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As we approach the end of the year, the days are getting shorter and the nights longer.The team at Boise State Public Radio is leaning into the darkness to share stories that take place at nighttime and bring you to spaces that are bustling – or undisturbed – after the sun sets.Find the stories in our series “After Dark” below, or hear them on Morning Edition.

Red lighting could rewild night skies plagued by light pollution

Forest trees in Grand Teton Nation Park are light with red lights, a backdrop of stars stands behind the tree's silhouettes
Hunter Cole
Boise State University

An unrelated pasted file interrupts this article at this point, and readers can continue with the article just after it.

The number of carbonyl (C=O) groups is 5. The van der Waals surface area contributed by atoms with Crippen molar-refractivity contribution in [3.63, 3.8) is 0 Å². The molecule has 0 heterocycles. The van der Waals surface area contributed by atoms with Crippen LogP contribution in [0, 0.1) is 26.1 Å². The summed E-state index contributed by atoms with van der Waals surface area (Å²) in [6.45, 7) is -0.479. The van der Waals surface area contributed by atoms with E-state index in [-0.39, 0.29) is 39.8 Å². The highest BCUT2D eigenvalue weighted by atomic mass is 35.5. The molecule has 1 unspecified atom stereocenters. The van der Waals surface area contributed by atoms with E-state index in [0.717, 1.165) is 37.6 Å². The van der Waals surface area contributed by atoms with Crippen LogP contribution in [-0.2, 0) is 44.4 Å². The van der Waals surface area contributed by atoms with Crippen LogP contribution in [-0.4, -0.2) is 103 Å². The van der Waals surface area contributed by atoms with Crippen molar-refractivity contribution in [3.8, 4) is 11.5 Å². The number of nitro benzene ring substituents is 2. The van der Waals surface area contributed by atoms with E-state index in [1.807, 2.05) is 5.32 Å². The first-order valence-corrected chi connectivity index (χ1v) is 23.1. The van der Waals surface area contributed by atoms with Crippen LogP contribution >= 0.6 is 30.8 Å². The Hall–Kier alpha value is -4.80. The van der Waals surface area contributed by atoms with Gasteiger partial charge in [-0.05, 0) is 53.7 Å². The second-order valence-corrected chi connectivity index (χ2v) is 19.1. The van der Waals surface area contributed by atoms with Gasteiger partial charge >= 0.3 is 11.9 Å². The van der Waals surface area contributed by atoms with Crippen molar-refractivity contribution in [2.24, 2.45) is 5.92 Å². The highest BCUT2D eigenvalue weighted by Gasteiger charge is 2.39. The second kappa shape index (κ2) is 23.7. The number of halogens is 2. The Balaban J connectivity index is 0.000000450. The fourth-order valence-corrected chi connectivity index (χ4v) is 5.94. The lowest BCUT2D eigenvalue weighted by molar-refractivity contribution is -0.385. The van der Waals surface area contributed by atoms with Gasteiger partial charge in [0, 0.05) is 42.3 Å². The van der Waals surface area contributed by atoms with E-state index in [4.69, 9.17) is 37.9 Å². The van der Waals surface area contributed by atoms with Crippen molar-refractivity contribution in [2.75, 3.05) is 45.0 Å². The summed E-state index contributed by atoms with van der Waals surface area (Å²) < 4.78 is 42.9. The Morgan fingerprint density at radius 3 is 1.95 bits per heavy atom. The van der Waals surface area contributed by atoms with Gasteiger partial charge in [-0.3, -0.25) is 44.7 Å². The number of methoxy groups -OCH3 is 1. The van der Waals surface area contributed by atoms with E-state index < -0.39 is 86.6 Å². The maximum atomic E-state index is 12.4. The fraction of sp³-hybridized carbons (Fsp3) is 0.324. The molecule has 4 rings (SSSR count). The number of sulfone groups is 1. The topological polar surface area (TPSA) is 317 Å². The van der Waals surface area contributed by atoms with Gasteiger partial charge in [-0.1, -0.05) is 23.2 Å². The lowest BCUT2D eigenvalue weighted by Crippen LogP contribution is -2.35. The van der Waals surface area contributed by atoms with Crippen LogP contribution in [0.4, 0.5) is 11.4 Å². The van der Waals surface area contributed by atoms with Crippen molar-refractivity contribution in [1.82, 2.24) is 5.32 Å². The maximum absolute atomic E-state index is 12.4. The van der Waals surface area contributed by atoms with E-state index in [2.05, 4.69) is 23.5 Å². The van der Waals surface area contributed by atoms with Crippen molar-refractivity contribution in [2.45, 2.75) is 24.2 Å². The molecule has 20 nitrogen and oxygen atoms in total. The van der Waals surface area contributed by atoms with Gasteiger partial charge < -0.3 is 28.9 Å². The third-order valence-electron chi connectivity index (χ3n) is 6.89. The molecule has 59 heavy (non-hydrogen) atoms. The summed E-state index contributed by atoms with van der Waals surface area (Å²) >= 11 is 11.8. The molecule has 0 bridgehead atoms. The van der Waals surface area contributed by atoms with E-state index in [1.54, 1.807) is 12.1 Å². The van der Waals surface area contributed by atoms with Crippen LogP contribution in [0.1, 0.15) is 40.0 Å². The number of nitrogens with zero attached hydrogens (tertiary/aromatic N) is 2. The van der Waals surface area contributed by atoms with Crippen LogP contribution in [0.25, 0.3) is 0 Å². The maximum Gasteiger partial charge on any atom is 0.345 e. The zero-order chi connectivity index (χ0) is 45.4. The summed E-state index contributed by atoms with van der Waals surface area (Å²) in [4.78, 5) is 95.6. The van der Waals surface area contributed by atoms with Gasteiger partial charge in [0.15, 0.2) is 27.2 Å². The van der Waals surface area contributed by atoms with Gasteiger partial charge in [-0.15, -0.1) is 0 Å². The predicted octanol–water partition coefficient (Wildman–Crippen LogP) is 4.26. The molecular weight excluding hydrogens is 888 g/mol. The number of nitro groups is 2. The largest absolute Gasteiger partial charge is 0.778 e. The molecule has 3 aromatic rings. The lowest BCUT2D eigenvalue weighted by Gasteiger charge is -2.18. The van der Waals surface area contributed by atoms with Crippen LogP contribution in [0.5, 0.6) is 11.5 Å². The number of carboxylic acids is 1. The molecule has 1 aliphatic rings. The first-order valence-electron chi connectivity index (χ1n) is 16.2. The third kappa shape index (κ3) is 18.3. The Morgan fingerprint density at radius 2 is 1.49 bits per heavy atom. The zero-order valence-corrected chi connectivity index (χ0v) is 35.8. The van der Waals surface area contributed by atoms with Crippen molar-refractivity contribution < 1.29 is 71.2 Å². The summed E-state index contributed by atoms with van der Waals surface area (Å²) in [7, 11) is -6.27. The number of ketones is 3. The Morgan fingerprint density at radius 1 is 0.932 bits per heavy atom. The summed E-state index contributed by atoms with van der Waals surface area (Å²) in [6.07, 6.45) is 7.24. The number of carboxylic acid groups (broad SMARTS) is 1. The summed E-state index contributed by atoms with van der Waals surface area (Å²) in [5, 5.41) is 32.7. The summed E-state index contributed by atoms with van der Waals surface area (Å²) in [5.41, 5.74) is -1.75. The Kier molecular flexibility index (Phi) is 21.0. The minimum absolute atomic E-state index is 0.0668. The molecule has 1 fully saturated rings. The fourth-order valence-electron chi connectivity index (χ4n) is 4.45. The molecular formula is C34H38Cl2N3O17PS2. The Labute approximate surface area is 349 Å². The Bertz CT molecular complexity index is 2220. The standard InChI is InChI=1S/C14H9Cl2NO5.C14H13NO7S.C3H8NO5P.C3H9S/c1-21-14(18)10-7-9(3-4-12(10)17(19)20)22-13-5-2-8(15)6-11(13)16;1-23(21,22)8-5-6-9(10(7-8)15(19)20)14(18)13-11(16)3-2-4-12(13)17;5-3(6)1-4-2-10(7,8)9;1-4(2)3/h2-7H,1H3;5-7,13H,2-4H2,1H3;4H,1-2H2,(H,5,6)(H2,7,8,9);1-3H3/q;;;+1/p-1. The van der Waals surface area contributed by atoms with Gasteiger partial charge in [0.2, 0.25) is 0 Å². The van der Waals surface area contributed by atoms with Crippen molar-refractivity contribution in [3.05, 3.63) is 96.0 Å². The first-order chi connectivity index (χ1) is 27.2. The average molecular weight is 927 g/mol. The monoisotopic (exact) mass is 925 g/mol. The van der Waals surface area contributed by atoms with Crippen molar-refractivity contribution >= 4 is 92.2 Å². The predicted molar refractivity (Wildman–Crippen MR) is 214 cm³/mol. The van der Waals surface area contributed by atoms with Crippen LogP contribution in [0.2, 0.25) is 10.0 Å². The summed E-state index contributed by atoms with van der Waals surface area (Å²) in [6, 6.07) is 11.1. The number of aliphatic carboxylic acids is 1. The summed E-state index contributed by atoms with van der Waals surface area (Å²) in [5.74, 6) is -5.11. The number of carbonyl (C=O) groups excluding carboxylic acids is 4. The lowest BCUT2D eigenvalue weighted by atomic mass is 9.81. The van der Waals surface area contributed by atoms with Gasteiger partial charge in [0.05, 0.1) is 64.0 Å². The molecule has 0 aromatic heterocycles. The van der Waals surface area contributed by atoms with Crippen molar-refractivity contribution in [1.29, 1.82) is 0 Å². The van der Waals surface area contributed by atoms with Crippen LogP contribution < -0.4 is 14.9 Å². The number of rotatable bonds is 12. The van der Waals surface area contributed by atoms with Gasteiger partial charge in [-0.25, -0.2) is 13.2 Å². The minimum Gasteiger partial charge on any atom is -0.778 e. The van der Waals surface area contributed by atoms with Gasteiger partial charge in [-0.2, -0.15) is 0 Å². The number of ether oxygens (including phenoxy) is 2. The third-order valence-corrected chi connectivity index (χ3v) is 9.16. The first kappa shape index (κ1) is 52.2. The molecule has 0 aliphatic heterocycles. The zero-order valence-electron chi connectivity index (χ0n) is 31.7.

In Grand Teton National Park, biology professor Jesse Barber is testing how red street lights might mitigate the effects of light pollution on wildlife, such as moths and bats.

This story is part of a series called "After Dark." Find other stories in the series here.

The longest night of the year will be on Dec. 21, the winter solstice. For about a century, Earth’s nights have not been as dark as they once were because of artificial lighting including street lights, neon signs and car headlights.

In this installment of our “After Dark,” series, we hear from Boise State University professor, Jesse Barber, who’s studying how lighter nights are affecting animals and insects and how an experiment in Grand Teton National Park could mitigate the effects of light pollution.

Here are a few things you can do to lessen light pollution:

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